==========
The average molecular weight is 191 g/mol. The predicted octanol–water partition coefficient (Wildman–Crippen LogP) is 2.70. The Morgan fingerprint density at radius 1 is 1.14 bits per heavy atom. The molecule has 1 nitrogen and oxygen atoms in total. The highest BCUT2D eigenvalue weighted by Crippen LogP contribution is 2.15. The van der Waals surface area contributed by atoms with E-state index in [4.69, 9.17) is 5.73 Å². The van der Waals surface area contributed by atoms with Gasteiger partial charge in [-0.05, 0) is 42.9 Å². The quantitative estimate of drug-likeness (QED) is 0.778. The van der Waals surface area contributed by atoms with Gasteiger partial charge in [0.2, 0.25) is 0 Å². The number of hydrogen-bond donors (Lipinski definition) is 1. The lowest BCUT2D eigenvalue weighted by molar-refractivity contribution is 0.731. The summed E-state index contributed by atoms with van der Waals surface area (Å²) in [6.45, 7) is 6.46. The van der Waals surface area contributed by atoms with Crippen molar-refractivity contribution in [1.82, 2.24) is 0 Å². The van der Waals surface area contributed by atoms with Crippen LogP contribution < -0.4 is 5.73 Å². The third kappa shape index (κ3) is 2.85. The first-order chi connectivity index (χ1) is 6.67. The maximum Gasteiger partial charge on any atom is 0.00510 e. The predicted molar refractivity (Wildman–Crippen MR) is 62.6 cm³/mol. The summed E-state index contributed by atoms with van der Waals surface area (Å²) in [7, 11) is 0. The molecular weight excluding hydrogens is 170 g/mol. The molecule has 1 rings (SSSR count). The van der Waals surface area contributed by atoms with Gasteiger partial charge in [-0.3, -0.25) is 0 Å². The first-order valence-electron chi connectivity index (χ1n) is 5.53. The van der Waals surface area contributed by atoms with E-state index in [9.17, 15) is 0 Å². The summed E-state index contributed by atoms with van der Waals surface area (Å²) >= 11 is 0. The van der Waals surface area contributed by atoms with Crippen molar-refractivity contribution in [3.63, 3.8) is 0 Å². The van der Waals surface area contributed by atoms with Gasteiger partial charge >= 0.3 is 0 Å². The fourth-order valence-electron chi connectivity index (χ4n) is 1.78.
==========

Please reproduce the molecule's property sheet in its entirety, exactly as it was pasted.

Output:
The average molecular weight is 191 g/mol. The predicted octanol–water partition coefficient (Wildman–Crippen LogP) is 2.70. The Morgan fingerprint density at radius 1 is 1.14 bits per heavy atom. The molecule has 1 nitrogen and oxygen atoms in total. The highest BCUT2D eigenvalue weighted by Crippen LogP contribution is 2.15. The van der Waals surface area contributed by atoms with E-state index in [4.69, 9.17) is 5.73 Å². The van der Waals surface area contributed by atoms with Gasteiger partial charge in [-0.05, 0) is 42.9 Å². The quantitative estimate of drug-likeness (QED) is 0.778. The van der Waals surface area contributed by atoms with Gasteiger partial charge in [0.2, 0.25) is 0 Å². The number of hydrogen-bond donors (Lipinski definition) is 1. The lowest BCUT2D eigenvalue weighted by molar-refractivity contribution is 0.731. The summed E-state index contributed by atoms with van der Waals surface area (Å²) in [6.45, 7) is 6.46. The van der Waals surface area contributed by atoms with Crippen molar-refractivity contribution in [1.82, 2.24) is 0 Å². The van der Waals surface area contributed by atoms with Crippen LogP contribution < -0.4 is 5.73 Å². The third kappa shape index (κ3) is 2.85. The first-order chi connectivity index (χ1) is 6.67. The maximum Gasteiger partial charge on any atom is 0.00510 e. The predicted molar refractivity (Wildman–Crippen MR) is 62.6 cm³/mol. The summed E-state index contributed by atoms with van der Waals surface area (Å²) in [7, 11) is 0. The molecular weight excluding hydrogens is 170 g/mol. The molecule has 1 rings (SSSR count). The van der Waals surface area contributed by atoms with Gasteiger partial charge in [-0.3, -0.25) is 0 Å². The first-order valence-electron chi connectivity index (χ1n) is 5.53. The van der Waals surface area contributed by atoms with E-state index in [9.17, 15) is 0 Å². The summed E-state index contributed by atoms with van der Waals surface area (Å²) >= 11 is 0. The van der Waals surface area contributed by atoms with Crippen molar-refractivity contribution in [3.63, 3.8) is 0 Å². The van der Waals surface area contributed by atoms with Gasteiger partial charge >= 0.3 is 0 Å². The fourth-order valence-electron chi connectivity index (χ4n) is 1.78.